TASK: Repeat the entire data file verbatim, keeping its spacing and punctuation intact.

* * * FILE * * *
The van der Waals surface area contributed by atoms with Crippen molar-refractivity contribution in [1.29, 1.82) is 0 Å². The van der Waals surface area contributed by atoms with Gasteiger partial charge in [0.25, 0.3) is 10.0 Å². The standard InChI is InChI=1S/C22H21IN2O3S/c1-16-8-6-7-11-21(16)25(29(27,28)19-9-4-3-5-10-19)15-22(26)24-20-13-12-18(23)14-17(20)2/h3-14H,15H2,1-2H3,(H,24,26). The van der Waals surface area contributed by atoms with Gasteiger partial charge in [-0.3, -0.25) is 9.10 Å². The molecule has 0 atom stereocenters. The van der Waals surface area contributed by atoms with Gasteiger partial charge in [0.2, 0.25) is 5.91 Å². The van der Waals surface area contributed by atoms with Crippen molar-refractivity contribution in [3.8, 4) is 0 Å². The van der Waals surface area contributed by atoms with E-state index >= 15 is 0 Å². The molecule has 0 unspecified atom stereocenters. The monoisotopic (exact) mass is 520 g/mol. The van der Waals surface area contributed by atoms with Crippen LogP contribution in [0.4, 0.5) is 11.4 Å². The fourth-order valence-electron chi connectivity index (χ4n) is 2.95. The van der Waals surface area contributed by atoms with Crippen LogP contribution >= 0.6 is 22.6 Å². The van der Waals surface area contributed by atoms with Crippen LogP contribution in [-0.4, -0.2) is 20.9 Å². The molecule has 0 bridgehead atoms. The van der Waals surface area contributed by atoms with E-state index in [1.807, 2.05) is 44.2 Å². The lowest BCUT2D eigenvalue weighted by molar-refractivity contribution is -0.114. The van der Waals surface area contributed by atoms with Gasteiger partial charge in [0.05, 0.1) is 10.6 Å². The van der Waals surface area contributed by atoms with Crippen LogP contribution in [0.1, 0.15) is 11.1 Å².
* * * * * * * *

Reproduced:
The van der Waals surface area contributed by atoms with Crippen molar-refractivity contribution in [1.29, 1.82) is 0 Å². The van der Waals surface area contributed by atoms with Gasteiger partial charge in [0.25, 0.3) is 10.0 Å². The standard InChI is InChI=1S/C22H21IN2O3S/c1-16-8-6-7-11-21(16)25(29(27,28)19-9-4-3-5-10-19)15-22(26)24-20-13-12-18(23)14-17(20)2/h3-14H,15H2,1-2H3,(H,24,26). The van der Waals surface area contributed by atoms with Gasteiger partial charge in [-0.3, -0.25) is 9.10 Å². The molecule has 0 atom stereocenters. The van der Waals surface area contributed by atoms with Gasteiger partial charge in [0.2, 0.25) is 5.91 Å². The van der Waals surface area contributed by atoms with Crippen molar-refractivity contribution in [3.8, 4) is 0 Å². The van der Waals surface area contributed by atoms with E-state index >= 15 is 0 Å². The molecule has 0 unspecified atom stereocenters. The monoisotopic (exact) mass is 520 g/mol. The van der Waals surface area contributed by atoms with Crippen LogP contribution in [0.4, 0.5) is 11.4 Å². The fourth-order valence-electron chi connectivity index (χ4n) is 2.95. The van der Waals surface area contributed by atoms with Crippen LogP contribution >= 0.6 is 22.6 Å². The van der Waals surface area contributed by atoms with Crippen LogP contribution in [-0.4, -0.2) is 20.9 Å². The molecule has 0 bridgehead atoms. The van der Waals surface area contributed by atoms with E-state index in [1.807, 2.05) is 44.2 Å². The lowest BCUT2D eigenvalue weighted by molar-refractivity contribution is -0.114. The van der Waals surface area contributed by atoms with Gasteiger partial charge in [0.05, 0.1) is 10.6 Å². The van der Waals surface area contributed by atoms with Crippen LogP contribution in [0.1, 0.15) is 11.1 Å².